That can sometimes happen right around Christmas, so we don't know if that will persistCDC: Plenty of H1N1 vaccine everywhere Jan 07, 2010
I just want to remind women and doctors and nurse midwives that antiviral medicine can be a very important treatment for pregnant women who have respiratory illnessCDC: 28 pregnant women dead from H1N1 Oct 01, 2009
We know there are also capsules of the anti-viral medicineCDC: Millions in U.S. had H1N1 last spring Oct 29, 2009
The key now is focusing on the priority groups, children and young adults up through age 24, pregnant women, parents or caretakers of babies under 6 months. People with chronic conditions and health workersDouble H1N1 vaccine, but still not enough Nov 06, 2009
We know that a number of the deaths that we're seeing are occurring outside the hospital where testing is not possibleCDC estimates 22M had H1N1, 3,900 died Nov 12, 2009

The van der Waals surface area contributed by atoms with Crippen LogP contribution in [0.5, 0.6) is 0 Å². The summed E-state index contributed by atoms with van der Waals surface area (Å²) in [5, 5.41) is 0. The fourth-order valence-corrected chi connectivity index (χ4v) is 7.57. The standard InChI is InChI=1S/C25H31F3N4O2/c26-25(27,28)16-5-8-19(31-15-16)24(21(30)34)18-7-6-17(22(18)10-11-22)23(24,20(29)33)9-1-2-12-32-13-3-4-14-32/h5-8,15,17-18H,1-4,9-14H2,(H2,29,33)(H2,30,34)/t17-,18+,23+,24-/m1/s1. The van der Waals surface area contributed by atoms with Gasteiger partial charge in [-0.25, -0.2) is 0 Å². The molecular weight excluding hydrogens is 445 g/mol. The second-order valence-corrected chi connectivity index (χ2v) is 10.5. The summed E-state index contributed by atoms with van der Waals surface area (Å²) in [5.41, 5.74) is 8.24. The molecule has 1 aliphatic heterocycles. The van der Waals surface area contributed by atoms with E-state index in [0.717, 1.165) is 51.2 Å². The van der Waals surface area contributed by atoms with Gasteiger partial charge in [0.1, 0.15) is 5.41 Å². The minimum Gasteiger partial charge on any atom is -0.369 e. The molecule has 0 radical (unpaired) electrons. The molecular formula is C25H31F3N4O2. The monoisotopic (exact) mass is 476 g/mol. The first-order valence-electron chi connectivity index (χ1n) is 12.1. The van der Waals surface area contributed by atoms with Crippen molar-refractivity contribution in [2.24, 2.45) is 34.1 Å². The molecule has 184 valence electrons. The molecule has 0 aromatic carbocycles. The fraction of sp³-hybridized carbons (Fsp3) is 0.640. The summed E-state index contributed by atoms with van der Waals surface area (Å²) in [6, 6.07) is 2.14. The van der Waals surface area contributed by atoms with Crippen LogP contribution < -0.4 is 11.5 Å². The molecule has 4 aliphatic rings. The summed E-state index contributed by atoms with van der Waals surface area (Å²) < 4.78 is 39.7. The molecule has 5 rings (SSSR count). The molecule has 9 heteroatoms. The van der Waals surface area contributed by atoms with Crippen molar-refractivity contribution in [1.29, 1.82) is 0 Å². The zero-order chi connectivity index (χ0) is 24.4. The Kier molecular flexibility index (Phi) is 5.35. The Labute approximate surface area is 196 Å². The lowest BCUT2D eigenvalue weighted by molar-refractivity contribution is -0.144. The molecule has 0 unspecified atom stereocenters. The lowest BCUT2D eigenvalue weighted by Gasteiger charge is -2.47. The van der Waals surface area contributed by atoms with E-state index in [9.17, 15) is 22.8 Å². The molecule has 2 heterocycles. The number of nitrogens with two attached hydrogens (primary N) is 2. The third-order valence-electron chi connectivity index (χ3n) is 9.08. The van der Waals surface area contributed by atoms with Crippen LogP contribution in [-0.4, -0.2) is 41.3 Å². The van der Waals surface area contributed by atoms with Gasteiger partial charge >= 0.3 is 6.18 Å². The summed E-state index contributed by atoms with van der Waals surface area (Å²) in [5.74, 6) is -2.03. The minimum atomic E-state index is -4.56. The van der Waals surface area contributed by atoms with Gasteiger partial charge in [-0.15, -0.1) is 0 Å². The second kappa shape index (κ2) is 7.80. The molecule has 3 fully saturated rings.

Rear Admiral Anne Schuchat, M.D., is the current Interim Deputy Director for Science and Public Health Program at the Centers for Disease Control and Prevention (CDC).
Anne Schuchat graduated with highest honors from Swarthmore College and with honors from Dartmouth Medical School. She served as resident and chief resident in internal medicine at New York University′s Manhattan VA Hospital before beginning her public health career at CDC as an Epidemic Intelligence Service (EIS) officer in NCID.
As Interim Deputy Director for Science and Public Health Program, Dr. Schuchat is focused on ensuring strong science and programmatic approaches are effectively integrated into planning across the agency. She has emphasized prevention of infectious diseases in children. Her emphasis on perinatal group B streptococcal disease prevention has led to an 80 percent reduction in newborn infections and a 75 percent narrowing of racial disparities among sufferers of this infectious disease. She has been instrumental in pre- and post-licensure evaluations of conjugate vaccines for bacterial meningitis and pneumonia and in accelerating availability of these new vaccines in resource-poor countries through WHO and the Global Alliance for Vaccines and Immunization.